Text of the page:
Naomi Osaka Gets Support From Grand Slam Leaders Days After She's Threatened With Suspension

Tennis star Naomi Osaka's sudden withdrawal from the French Open has prompted the leaders of four Grand Slam tournaments to address players' mental health.

The four tennis administrators who signed a statement in support of players' mental health concerns are the same ones who threatened to disqualify or suspend Osaka on Sunday after she skipped a news conference. Osaka responded by saying she is struggling with anxiety and depression.

The No. 2-ranked player was fined $15,000 for skipping a news conference after her first-round victory at Roland Garros on Sunday. She withdrew from the competition the next day, saying she experiences "huge waves of anxiety" before meeting with the media and that she has "suffered long bouts of depression."

The 23-year-old, who was born in Japan and moved to the U.S. with her family as a toddler, said she would "take some time away from the court now, but when the time is right I really want to work with the Tour to discuss ways we can make things better for the players, press and fans."

Osaka
Naomi Osaka withdrew from the French Open on Monday, citing the anxiety she feels before speaking to the media. Here she’s seen at the Miami Open on March 31. Lynne Sladky/AP Photo

For more reporting from the Associated Press, see below.

Tennis players are required to attend news conferences if requested to do so; Grand Slam rules allow for fines up to $20,000 if they don't show up.

"On behalf of the Grand Slams, we wish to offer Naomi Osaka our support and assistance in any way possible as she takes time away from the court. She is an exceptional athlete and we look forward to her return as soon as she deems appropriate," Tuesday's statement from officials in charge of the French Open, Wimbledon, U.S. Open and Australian Open said. "Mental health is a very challenging issue, which deserves our utmost attention. It is both complex and personal, as what affects one individual does not necessarily affect another. We commend Naomi for sharing in her own words the pressures and anxieties she is feeling and we empathize with the unique pressures tennis players may face."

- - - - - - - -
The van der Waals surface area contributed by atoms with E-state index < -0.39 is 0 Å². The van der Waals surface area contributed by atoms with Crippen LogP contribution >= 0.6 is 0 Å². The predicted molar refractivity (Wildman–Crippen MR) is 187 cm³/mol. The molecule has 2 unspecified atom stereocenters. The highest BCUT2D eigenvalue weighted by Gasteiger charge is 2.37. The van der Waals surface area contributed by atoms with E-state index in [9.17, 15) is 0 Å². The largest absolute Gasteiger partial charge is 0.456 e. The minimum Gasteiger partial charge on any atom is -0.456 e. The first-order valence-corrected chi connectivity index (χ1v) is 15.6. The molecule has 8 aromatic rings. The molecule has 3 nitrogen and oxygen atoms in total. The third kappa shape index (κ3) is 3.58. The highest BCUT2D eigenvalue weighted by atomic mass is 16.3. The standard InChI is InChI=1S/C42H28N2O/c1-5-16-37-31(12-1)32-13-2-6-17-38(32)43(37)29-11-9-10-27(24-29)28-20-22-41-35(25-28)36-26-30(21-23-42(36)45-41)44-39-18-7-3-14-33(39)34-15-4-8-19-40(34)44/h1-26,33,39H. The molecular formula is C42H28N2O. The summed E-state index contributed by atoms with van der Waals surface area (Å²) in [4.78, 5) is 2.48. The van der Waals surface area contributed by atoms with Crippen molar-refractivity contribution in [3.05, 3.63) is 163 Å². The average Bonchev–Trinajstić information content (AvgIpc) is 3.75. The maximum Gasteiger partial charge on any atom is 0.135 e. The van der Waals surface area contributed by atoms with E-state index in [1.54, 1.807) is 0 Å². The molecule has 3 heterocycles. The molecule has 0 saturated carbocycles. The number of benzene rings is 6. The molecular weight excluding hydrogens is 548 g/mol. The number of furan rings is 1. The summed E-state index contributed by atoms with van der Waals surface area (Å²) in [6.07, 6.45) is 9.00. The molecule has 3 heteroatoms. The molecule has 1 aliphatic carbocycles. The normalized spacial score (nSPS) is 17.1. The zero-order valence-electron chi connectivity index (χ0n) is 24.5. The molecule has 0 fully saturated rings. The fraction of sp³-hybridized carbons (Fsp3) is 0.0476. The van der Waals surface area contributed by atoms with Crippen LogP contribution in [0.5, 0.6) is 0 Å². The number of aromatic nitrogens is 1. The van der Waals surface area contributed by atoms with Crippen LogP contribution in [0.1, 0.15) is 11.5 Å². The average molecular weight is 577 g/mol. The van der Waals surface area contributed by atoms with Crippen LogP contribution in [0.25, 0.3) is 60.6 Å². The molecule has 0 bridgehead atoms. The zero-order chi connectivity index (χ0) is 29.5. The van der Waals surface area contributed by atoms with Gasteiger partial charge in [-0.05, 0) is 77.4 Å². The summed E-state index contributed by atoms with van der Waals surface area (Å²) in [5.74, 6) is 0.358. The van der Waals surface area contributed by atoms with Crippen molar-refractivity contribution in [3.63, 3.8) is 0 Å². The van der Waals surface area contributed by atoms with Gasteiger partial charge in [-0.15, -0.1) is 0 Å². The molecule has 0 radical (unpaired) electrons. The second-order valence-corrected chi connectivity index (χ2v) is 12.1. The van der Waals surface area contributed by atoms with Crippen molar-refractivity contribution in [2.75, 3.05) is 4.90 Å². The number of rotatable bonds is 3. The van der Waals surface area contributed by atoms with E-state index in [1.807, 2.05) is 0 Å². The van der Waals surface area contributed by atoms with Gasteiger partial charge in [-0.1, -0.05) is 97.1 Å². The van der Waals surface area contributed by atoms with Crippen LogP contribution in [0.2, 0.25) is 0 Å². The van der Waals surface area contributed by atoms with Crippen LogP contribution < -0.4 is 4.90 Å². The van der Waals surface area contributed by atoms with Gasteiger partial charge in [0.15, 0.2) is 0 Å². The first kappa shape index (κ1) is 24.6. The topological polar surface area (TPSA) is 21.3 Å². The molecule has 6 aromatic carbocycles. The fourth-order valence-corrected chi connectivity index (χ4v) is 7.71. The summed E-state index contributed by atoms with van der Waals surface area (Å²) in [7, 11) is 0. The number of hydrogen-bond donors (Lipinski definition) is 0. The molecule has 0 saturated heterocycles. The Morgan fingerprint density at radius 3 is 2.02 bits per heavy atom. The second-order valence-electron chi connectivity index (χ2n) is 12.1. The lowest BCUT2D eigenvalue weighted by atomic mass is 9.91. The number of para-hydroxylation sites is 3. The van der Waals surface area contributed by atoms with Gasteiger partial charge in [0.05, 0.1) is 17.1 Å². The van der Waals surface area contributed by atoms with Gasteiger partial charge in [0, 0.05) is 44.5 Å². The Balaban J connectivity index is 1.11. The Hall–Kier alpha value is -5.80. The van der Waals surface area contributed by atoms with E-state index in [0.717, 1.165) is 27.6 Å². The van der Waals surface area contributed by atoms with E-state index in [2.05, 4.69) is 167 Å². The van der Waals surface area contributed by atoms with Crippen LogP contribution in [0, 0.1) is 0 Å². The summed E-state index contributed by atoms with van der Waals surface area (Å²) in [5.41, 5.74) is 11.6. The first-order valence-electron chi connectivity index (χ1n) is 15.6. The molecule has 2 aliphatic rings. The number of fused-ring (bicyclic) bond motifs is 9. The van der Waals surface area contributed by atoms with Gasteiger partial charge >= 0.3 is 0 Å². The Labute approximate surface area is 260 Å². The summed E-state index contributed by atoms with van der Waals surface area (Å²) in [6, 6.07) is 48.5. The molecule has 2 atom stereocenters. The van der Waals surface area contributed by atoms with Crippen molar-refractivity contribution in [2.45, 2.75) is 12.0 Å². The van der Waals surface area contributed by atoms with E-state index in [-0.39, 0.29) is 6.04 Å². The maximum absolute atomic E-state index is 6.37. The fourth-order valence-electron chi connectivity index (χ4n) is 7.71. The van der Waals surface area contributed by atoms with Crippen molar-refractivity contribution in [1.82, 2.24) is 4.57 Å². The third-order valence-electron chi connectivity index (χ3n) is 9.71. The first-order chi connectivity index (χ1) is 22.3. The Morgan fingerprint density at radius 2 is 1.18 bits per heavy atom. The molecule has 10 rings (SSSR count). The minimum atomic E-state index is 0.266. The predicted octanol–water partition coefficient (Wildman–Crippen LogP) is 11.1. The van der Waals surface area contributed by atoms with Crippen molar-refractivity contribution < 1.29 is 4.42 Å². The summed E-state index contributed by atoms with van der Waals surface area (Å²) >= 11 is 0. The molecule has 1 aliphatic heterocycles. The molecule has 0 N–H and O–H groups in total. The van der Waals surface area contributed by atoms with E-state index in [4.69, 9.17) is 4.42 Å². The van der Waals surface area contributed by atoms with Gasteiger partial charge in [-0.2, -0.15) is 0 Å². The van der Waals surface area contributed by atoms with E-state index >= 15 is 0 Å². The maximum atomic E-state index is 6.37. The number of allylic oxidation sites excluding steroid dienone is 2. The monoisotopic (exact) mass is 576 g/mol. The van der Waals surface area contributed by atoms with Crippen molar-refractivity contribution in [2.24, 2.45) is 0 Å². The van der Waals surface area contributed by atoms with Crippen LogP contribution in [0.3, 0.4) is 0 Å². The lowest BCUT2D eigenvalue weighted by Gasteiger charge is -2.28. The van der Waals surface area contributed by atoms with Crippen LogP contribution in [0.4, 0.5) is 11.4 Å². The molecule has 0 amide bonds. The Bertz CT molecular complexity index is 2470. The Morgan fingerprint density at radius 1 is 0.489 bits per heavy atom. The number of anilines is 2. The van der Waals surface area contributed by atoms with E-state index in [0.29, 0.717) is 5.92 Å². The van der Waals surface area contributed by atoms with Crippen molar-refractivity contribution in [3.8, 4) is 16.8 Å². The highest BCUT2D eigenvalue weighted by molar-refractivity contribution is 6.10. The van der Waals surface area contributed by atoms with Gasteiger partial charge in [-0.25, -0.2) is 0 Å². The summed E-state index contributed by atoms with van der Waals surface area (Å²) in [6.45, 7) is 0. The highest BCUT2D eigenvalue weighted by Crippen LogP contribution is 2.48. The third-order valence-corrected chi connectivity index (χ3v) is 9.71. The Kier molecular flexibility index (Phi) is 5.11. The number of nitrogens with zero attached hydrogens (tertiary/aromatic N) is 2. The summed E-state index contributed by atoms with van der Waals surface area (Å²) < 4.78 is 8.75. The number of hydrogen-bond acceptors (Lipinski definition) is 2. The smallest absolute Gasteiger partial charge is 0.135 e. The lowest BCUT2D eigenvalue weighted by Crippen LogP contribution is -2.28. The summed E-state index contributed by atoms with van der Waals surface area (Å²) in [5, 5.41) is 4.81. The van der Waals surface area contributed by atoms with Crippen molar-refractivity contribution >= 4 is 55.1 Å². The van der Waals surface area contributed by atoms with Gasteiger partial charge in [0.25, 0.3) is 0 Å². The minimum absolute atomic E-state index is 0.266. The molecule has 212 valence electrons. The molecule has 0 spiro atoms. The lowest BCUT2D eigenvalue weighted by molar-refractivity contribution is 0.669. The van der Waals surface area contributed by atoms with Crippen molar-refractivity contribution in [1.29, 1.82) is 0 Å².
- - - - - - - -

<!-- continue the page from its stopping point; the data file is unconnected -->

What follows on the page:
French tennis federation President Gilles Moretton, All England Club Chairman Ian Hewitt, U.S. Tennis Association President Mike McNulty and Tennis Australia President Jayne Hrdlicka pledged to work with players, the tours and media "to improve the player experience at our tournaments" while making sure the athletes all are on a "fair playing field, regardless of ranking or status."

In a separate statement issued Tuesday to the AP via email, International Tennis Federation official Heather Bowler said the sport will "review what needs to evolve" after Osaka "shone a light on mental health issues."

"It's in all our interests to ensure that we continue to provide a respectful and qualitative environment that enables all stakeholders to do their job to their best ability, without impacting their health, and for the good of the sport," Bowler wrote.

Various tennis players, including Serena Williams, offered support for Osaka and praised her for being forthcoming in her statement on social media Monday.

"It's hard. Nobody really knows what anyone is going through, no matter how much they choose to show on the outside. I had no idea about her. But I respect her openness," 20-year-old American pro Ann Li said after winning her first-round match Tuesday at Roland Garros.

"Our generation is becoming more open and open, which can be a good thing and also a bad thing sometimes. I hope she's doing OK."

Gael Monfils, a 34-year-old from France who also won Tuesday in Paris, said he could relate to Osaka's concerns to an extent.

"It's a very tough situation for her. I feel for her, because I have been struggling quite a lot as well," Monfils said. "What she's dealing is even tough for me to even judge, because I think she has massive pressure from many things. I think she's quite young. She's handling it quite well. Sometime we want maybe too much from her ... so sometime, for sure, she is going to do some mistake."

And then Monfils offered a sentiment surely shared by many around tennis, from tournament and tour officials to athletes to the sport's fans.

"We need Naomi. We need her definitely to be 100%," Monfils said. "We need her back on the court, back (at) the press conference — and back happy."

Naomi Osaka
Naomi Osaka of Japan conducts an on-court interview at the 2021 French Open Tennis Tournament at Roland Garros on May 30 in Paris. Tim Clayton/Corbis/Getty Images